Doing a short sale while in foreclosure? DO NOT ignore your foreclosure case.
Updated: Nov 30, 2019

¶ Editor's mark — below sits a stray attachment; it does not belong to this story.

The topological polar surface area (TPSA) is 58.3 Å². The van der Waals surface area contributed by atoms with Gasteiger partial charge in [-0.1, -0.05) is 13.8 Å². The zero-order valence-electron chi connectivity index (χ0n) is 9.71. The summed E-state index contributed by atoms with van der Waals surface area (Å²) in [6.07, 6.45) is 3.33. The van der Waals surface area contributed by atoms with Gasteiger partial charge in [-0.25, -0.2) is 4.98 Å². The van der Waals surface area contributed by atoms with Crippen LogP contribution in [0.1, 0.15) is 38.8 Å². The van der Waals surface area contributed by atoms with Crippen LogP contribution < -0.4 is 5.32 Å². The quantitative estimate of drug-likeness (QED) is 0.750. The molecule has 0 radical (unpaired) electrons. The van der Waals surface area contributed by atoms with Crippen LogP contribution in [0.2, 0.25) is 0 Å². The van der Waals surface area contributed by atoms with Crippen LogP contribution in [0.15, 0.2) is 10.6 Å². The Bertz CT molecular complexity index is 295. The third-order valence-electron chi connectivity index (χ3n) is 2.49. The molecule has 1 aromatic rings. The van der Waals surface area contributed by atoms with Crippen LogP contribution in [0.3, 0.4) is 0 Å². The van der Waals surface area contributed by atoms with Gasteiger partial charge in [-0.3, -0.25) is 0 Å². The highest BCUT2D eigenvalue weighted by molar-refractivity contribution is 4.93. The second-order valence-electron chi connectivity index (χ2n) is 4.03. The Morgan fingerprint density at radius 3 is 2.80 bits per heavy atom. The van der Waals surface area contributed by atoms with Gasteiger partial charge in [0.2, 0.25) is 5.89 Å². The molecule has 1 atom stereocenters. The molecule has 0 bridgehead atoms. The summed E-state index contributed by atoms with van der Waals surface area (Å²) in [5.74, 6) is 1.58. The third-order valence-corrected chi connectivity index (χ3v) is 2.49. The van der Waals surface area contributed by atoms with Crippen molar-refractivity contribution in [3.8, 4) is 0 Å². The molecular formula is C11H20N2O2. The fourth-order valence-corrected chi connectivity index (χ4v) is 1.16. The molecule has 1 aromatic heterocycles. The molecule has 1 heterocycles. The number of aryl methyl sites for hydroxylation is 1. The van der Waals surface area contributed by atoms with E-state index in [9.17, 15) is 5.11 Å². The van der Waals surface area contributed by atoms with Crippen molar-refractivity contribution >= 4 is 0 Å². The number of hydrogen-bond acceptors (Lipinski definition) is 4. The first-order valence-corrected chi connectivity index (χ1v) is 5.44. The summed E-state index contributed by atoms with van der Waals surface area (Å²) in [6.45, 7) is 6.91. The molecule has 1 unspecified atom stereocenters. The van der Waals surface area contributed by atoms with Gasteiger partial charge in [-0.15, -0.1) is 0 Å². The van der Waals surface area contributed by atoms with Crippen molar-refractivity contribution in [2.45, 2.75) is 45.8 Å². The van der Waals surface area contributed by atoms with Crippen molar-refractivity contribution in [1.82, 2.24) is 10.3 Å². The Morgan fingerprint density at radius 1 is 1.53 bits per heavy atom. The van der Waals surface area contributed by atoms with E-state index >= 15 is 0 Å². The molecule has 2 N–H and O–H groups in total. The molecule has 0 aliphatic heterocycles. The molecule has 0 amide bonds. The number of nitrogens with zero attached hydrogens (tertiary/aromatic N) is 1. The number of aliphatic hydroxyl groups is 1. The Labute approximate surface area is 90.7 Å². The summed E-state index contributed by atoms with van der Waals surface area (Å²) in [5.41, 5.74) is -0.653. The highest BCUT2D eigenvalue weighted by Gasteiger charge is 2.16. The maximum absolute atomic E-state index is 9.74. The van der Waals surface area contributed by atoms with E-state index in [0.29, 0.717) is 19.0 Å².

Are you currently in foreclosure and have your property listed with a realtor for a short sale? Please, for your own good (and your realtor’s), do not ignore your foreclosure case. Remember – foreclosure in Florida is first and foremost a Court action. Florida is what we call a judicial state, which means that foreclosures must go through the Court system just like any other lawsuit. Here is the key piece of information you need to know – just listing your short sale with a realtor will not necessarily stop your foreclosure. If you do not pay attention to the Court case, you could end up losing your short sale to a foreclosure auction and find yourself smacked with a deficiency judgment. I will give you just two examples that occurred over the last few days. The other day I met a lady who explained to me that she had her homestead property, which was in foreclosure, listed as a short sale. She said her realtor had assured her that everything was taken care of and there was no need to worry. Here she was thinking she was going to sell her homestead in a short sale, and hopefully obtain a waiver of deficiency, and she ended up losing her house to a foreclosure auction and now is potentially facing a significant deficiency judgment against her personally. This most likely did not need to happen. A foreclosure defense attorney could have appropriately defended against the foreclosure to allow for the needed room for the short sale to get to closing. Unfortunately, this did not happen. Just yesterday I received a phone call from a very nice couple who have their property listed with a realtor as a short sale. Their property is currently in foreclosure and their realtor told them not to worry about all those foreclosure papers they keep getting in the mail and assured them that everything would be taken care of in the short sale. Just the other day they received an Order to Show Cause from the Court, which is essentially a Court order demanding that they (or their attorney, if they’ve retained one) to appear before the judge and explain why a Final Judgment of Foreclosure should not be entered. Fortunately for these folks, they could tell it was something to be concerned about so they called my office. If they had listened to their realtor and ignored it and failed to appear at the hearing, it is just about a certainty that a Final Judgment of Foreclosure would have been entered and an auction date scheduled. Additionally, the realtor would lose out on the potential commission she could obtain from the short sale. It’s simple. If anyone tells you to ignore your foreclosure case, they are ill-informed and dead wrong. All the best, Ryan C. Torrens, Esq.